October has come and gone. Here we are almost to Thanksgiving and before you know it Christmas. Life has been incredibly hectic between work, home and web projects, as well as a big change that is happening in my life. Finding time to downshift and focus on personal projects will not come until after the Holiday's. That's life I guess and actually as busy as I am, I'm having a good time doing what I'm doing. Hopefully life slows down in 2021 and the world gets back to a somewhat normal state as I don't think many people can do another year of what we have dealt with in 2020.
Happy Holiday's and stay safe!
Michael Sembello's Rock Until You Drop from the 80's classic movie, The Monster Squad.
On July 25, 2020 I took a three hour road trip to Fergus Falls, Minnesota to explore the grounds of the old historic State Hospital. It's a massive place and really well kept. The architecture alone is incredible.
Designed by architect Warren B. Dunnell, the Fergus Falls State Hospital was one of the last Kirkbride structures built in the United States. The hospital had a sprawling campus and large stately buildings in accordance with the Kirkbride Plan. Only the West Detached Ward was finished in time for the hospital's opening in 1890. The other wings and the main building were finished by 1912.
When the hospital opened its doors on July 29, 1890 it received two men from an Otter Tail judge. The next day it received 80 patients transferred from the St. Peter hospital. The first patients were all men, and most of them were farmers or laborers. Women were not admitted to the institution until 1893, when 125 women were transferred from St. Peter. By the late 1920s the hospital's population was around 1,700 making it the largest mental health hospital in the state. As the institution grew, so did the town. The population in Fergus Falls more than doubled between 1890 and 1930.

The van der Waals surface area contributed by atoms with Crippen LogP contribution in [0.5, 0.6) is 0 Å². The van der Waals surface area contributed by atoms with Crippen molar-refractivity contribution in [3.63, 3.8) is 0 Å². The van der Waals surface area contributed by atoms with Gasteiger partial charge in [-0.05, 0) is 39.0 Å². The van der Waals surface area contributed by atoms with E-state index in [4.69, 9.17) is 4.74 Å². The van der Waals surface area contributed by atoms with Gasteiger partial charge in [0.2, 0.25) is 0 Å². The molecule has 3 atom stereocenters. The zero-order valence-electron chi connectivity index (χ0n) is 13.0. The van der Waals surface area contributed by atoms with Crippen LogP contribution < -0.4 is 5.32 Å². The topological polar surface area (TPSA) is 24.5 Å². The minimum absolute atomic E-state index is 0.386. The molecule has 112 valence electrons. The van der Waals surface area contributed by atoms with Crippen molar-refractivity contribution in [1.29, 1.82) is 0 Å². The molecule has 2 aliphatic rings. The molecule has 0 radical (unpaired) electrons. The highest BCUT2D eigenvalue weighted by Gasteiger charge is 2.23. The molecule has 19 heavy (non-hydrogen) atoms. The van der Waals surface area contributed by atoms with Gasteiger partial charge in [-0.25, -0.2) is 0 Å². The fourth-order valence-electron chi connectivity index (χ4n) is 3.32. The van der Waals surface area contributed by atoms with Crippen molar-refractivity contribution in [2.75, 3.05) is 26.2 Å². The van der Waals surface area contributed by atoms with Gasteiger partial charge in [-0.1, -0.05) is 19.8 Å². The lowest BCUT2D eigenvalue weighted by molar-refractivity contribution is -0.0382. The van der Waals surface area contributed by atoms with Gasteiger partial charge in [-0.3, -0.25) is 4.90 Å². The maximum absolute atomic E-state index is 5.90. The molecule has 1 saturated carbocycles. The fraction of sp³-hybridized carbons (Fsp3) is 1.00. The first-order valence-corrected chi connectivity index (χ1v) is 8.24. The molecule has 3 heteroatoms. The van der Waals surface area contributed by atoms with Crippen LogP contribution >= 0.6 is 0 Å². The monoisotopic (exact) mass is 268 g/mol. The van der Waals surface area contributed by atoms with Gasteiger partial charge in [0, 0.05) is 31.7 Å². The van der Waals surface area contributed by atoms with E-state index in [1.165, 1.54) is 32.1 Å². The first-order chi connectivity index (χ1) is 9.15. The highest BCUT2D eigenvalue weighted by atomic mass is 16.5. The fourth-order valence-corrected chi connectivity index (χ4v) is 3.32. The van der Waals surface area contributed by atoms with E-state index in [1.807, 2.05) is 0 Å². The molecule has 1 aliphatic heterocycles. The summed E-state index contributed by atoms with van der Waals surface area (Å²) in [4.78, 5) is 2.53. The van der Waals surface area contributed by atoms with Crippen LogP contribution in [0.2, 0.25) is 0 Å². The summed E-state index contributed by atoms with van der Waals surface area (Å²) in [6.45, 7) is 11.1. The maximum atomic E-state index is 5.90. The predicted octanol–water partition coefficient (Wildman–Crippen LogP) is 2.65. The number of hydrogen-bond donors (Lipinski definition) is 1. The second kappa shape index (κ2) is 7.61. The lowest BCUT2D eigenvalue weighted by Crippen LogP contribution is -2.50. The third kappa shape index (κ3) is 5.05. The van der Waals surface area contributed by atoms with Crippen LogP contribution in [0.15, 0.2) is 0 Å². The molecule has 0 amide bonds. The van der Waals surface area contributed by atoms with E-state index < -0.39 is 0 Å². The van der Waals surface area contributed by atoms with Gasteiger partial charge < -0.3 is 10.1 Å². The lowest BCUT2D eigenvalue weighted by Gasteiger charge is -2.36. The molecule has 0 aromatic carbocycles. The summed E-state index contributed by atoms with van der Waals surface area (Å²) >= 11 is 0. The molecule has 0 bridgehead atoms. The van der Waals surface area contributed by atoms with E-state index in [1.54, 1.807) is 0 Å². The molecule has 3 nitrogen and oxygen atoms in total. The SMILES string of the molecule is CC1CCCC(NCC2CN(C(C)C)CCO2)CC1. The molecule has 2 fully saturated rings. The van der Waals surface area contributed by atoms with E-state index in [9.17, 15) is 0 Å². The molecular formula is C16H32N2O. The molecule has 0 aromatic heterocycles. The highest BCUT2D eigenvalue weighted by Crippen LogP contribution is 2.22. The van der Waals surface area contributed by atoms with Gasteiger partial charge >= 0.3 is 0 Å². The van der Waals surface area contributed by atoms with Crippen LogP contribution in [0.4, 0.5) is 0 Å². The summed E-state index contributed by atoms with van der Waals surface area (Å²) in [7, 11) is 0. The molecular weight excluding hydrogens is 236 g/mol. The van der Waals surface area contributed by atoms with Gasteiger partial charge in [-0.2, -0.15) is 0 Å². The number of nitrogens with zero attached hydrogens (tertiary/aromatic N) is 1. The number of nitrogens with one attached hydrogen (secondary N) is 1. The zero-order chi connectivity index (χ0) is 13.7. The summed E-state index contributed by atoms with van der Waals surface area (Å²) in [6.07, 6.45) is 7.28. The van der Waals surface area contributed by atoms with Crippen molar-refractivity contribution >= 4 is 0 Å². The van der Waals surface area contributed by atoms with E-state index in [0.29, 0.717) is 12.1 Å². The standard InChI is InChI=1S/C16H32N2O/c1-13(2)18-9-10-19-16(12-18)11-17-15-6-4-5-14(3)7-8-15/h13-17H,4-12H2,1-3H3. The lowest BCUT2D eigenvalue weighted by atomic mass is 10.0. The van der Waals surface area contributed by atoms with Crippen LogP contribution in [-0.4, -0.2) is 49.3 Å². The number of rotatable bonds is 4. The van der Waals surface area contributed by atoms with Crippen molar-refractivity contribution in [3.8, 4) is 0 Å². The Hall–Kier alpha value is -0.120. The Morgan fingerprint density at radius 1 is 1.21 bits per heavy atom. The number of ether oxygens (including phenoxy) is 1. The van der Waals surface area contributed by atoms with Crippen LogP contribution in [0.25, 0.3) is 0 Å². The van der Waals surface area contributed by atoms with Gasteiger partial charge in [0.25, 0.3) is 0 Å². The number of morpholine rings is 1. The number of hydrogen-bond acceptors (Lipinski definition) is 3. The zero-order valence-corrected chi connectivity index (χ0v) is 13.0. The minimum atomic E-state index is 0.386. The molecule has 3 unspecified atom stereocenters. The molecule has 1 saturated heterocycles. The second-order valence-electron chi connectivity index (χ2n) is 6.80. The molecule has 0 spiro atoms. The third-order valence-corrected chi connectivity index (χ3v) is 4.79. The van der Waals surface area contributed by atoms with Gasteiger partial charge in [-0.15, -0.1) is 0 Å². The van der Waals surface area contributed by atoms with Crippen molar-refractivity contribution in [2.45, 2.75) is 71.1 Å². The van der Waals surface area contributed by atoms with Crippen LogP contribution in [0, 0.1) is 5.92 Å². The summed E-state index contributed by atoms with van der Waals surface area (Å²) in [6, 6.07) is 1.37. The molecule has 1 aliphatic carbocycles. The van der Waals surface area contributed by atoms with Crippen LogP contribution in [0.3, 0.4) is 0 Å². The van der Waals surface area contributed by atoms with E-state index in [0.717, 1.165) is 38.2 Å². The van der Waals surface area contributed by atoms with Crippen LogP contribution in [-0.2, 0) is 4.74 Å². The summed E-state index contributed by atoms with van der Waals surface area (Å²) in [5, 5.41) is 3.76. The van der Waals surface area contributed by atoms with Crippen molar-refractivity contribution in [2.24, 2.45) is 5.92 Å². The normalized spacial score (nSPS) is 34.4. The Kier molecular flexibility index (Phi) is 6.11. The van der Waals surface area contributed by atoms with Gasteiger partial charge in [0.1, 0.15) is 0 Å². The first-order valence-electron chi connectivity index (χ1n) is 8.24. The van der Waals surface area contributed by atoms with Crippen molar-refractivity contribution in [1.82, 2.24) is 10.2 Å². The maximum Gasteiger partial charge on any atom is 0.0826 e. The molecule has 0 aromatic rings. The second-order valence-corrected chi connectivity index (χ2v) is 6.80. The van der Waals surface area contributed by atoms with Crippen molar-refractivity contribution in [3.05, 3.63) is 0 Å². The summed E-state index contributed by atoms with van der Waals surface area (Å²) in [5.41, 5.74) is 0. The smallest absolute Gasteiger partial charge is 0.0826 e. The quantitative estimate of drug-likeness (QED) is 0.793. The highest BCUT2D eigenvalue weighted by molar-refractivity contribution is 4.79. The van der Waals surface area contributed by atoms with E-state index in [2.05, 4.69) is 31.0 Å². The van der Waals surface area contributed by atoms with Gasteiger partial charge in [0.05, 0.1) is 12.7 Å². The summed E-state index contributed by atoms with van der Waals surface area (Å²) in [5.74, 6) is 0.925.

The Fergus Falls State Hospital quickly became overcrowded, even though it had been intended to solve overcrowding problems. Patients could be admitted voluntarily but many were sent by court order. Most stayed for life. Over the course of the twentieth century, hospital leaders were on forefront of treatments like occupational therapy and shock treatment. Still, the court system treated the hospital as simply a convenient way to isolate social outcasts. Most patients were poor and had few resources in times of trouble.
After World War II, drug therapy led to better outpatient care, and the entire Minnesota hospital system was scaled back. In 1971, the hospital's mission changed. The Fergus Falls State Hospital became Minnesota's first multi-purpose regional center. That meant that it served patients based on where they lived, rather than what services they needed. Since its founding, the Fergus Falls institution had primarily served people with mental illnesses. After 1970, the institution began accepting patients with developmental disabilities and chemical dependencies as well because they lived in Northwestern or West Central Minnesota. In 1985, the hospital's name was changed to the Fergus Falls Regional Treatment Center to reflect its new mission.
If you get the opportunity, go visit it, before it's destroyed.
In 2013, after years of debate about what to do with the building, the city entered into an agreement with a private firm to explore plans to redevelop the site. In July 2015, negotiations between Fergus Falls and the firm ended, with the fate of the building undecided.
This evening, Svengoolie will be airing the 1941 classic, The Wolf Man. Starring Claude Rains, Evelyn Ankers, Bela Lugosi, and Lon Chaney Jr. as the Wolf man.
The Wolf Man is the only Universal monster to be played by the same actor in all his 1940s film appearances.
- The Wolf Man (1941)
- Frankenstein Meets the Wolf Man (1943)
- The House of Frankenstein (1944)
- House of Dracula (1945)
- Abbott and Costello Meet Frankenstein (1948)
Lon Chaney Jr. was very proud of this, frequently stating in interviews, "He was my baby."
So tune in tonight at 7:00pm CST on MeTV
This is one of my favorite comic book covers, which is fitting for today. Jan/Feb 1942 Superman Issue #14. The artwork credited to Joe Shuster was actually drawn by his assistant, Leo Nowak.